Thursday, September 5, 2013

Stem cells, tissues and regenerative medicine

Excerpted from "Stem cells mimic human brain," Nature. August 28, 2013 -- With the right mix of nutrients and a little bit of coaxing, human stem cells derived from skin can assemble spontaneously into brain-like chunks of tissue. “It’s a seminal study to making a brain in a dish,” says Clive Svendsen, a neurobiologist at the University of California, Los Angeles, who was not involved in the study. “That’s phenomenal.” A fully formed artificial brain might still be years away, he notes, but the pea-sized neural clumps developed in this work could prove useful for researching human neurological diseases.

In the latest advance, scientists developed bigger and more complex neural-tissue clumps by first growing the stem cells on a synthetic gel that resembled natural connective tissues found in the brain and elsewhere in the body. Then they plopped the nascent clumps into a spinning bath to infuse the tissue with nutrients and oxygen.

“The big surprise was that it worked,” says study co-author Juergen Knoblich, a developmental biologist at the Institute of Molecular Biotechnology in Vienna. The blobs grew to resemble the brains of fetuses in the ninth week of development. Under a microscope, researchers saw discrete brain regions that seemed to interact with one another. But the overall arrangement of the different proto-brain areas varied randomly across tissue samples — amounting to no recognizable physiological structure.

“The entire structure is not like one brain,” says Knoblich, adding that normal brain maturation in an intact embryo is probably guided by growth signals from other parts of the body. The tissue balls also lacked blood vessels, which could be one reason that their size was limited to three to four millimeters in diameter, even after growing for 10 months or more.


Dr. David PrenticeCMDA Member and Senior Fellow for Family Research Council David Prentice, PhD: “There have been numerous stories lately about using induced pluripotent stem (iPS) cells to form various tissues, including vascular endothelial cells for blood vessels, myocardial tissue for heart muscle regeneration and even brain tissue for study of normal and abnormal brain development.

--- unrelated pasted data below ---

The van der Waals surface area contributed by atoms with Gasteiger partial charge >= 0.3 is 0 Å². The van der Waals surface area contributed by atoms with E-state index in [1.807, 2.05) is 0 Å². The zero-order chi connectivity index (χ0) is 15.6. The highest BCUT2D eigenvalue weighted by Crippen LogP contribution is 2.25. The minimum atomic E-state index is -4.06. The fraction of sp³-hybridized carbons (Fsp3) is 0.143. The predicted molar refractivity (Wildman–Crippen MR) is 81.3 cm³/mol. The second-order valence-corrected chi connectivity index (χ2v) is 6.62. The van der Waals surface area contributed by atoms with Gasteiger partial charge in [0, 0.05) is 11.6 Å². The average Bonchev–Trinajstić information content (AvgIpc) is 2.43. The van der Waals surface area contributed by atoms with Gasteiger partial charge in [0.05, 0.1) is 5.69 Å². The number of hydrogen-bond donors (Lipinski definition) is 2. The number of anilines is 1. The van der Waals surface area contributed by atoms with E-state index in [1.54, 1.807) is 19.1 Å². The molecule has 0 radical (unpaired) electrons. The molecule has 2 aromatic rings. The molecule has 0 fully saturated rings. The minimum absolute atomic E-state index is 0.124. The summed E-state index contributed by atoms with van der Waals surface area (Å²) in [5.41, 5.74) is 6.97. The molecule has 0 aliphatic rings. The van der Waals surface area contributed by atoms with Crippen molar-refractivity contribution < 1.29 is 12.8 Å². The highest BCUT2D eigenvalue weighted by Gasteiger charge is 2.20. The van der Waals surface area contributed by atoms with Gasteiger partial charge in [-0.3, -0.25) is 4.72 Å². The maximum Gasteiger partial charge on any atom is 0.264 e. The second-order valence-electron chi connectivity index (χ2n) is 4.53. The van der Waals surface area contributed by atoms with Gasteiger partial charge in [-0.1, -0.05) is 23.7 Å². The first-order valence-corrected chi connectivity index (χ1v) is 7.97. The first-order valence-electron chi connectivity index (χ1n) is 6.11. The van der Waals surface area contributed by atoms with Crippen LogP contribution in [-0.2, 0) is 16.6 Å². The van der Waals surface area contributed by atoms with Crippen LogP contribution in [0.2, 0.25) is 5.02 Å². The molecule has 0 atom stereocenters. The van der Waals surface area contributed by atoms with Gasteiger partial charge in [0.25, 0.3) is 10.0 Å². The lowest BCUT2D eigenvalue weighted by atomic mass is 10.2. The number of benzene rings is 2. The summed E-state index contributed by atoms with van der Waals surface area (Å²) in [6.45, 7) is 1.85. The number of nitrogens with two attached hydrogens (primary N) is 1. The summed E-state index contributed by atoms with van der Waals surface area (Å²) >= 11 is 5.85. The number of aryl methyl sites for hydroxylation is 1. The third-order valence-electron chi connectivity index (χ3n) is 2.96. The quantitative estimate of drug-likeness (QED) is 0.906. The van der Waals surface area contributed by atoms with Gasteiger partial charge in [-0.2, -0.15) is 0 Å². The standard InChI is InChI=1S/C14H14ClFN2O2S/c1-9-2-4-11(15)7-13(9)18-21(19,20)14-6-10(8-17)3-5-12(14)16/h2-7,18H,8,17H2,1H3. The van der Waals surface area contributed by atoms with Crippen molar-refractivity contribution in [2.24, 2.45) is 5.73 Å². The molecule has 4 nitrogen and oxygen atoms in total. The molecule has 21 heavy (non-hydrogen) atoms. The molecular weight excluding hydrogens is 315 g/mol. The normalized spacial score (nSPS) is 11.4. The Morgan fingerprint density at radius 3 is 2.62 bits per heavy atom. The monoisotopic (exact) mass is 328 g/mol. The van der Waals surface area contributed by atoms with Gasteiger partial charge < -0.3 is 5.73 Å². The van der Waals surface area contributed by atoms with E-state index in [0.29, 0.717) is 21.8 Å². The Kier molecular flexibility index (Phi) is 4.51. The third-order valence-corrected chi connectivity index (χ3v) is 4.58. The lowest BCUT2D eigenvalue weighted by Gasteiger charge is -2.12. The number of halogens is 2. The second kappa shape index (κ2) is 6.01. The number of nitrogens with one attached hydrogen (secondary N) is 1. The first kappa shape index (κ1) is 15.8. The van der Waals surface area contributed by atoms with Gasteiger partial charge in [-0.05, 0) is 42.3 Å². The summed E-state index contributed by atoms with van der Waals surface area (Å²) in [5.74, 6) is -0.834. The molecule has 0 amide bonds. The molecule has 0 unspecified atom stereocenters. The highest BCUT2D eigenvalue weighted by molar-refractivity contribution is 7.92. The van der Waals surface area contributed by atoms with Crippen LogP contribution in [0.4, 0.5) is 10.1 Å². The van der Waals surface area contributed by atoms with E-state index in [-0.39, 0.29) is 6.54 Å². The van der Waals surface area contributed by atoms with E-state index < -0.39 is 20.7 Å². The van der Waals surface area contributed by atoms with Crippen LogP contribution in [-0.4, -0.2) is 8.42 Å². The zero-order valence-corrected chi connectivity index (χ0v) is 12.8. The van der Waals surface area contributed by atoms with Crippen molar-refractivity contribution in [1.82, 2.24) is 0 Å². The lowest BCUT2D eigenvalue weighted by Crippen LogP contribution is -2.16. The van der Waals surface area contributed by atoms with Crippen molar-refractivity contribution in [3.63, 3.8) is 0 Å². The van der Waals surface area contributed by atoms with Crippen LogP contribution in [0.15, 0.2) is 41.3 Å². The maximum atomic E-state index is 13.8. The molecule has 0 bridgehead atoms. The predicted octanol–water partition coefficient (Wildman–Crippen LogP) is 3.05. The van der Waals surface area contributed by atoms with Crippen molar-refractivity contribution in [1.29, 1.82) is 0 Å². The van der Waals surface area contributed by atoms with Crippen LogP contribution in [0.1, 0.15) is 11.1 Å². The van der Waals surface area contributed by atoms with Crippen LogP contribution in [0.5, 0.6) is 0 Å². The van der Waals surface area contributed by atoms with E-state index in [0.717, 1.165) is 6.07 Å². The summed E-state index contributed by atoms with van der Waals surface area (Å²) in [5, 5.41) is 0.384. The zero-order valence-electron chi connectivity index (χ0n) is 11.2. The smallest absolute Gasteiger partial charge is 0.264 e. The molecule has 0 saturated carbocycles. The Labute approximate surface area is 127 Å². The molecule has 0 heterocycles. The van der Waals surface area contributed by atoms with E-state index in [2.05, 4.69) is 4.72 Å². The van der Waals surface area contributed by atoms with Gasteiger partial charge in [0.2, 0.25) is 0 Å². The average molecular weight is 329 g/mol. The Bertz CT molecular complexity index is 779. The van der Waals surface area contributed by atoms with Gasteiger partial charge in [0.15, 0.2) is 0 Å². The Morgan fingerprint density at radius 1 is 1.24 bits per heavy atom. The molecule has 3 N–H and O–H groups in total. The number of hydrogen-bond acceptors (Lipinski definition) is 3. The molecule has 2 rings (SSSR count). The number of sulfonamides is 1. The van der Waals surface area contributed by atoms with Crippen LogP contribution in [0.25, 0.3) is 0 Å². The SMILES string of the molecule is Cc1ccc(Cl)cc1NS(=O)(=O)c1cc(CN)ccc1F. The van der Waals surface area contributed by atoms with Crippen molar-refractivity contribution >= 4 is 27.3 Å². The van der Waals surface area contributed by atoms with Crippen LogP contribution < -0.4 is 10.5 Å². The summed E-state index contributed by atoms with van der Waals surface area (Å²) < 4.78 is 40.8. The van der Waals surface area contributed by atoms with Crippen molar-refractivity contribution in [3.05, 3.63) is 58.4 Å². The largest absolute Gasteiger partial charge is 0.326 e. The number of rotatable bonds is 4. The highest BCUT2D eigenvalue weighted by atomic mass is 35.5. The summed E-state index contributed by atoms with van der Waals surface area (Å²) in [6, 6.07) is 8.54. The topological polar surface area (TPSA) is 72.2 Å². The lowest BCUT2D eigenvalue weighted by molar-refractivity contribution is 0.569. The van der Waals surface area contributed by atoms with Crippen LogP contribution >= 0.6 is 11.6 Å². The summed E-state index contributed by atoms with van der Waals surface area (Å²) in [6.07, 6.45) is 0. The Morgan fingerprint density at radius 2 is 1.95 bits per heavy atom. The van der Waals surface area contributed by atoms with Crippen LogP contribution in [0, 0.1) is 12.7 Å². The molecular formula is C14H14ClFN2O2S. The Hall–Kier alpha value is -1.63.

“The iPS cells, because they are created from the patient’s own normal cells, could potentially provide tissues for personalized drug development or for transplant. There are still significant practical problems to overcome with iPS cells, including their penchant for growth, which may make them more suitable for laboratory study than for the clinic.

“But the ethics of the research is also significant. The iPS cell creation technique (for which Dr. Yamanaka won the Nobel Prize) does not rely on creation or destruction of human life—it does not use embryos, eggs or cloning techniques. Thus, it provides an ethical source of cells for study (as long as the molecular tools used for creation of the iPS cells are ethical, of course; i.e., not using aborted fetal tissue for DNA production, etc.). As more and more cellular and molecular techniques approach the clinic, this ethical consideration is very important if we are to maintain our stance for life. “Do no harm” applies not only to the patient treated, but to the origin of the treatment as well. We should reject any ethically-tainted treatments just as we would reject any bacterially-tainted or chemically-tainted drug or instrument.”

CMDA Ethics Statement on Stem Cell Research and UseScientific Demagoguery in the Stem Cell Wars by David Stevens, MD, MA (Ethics)

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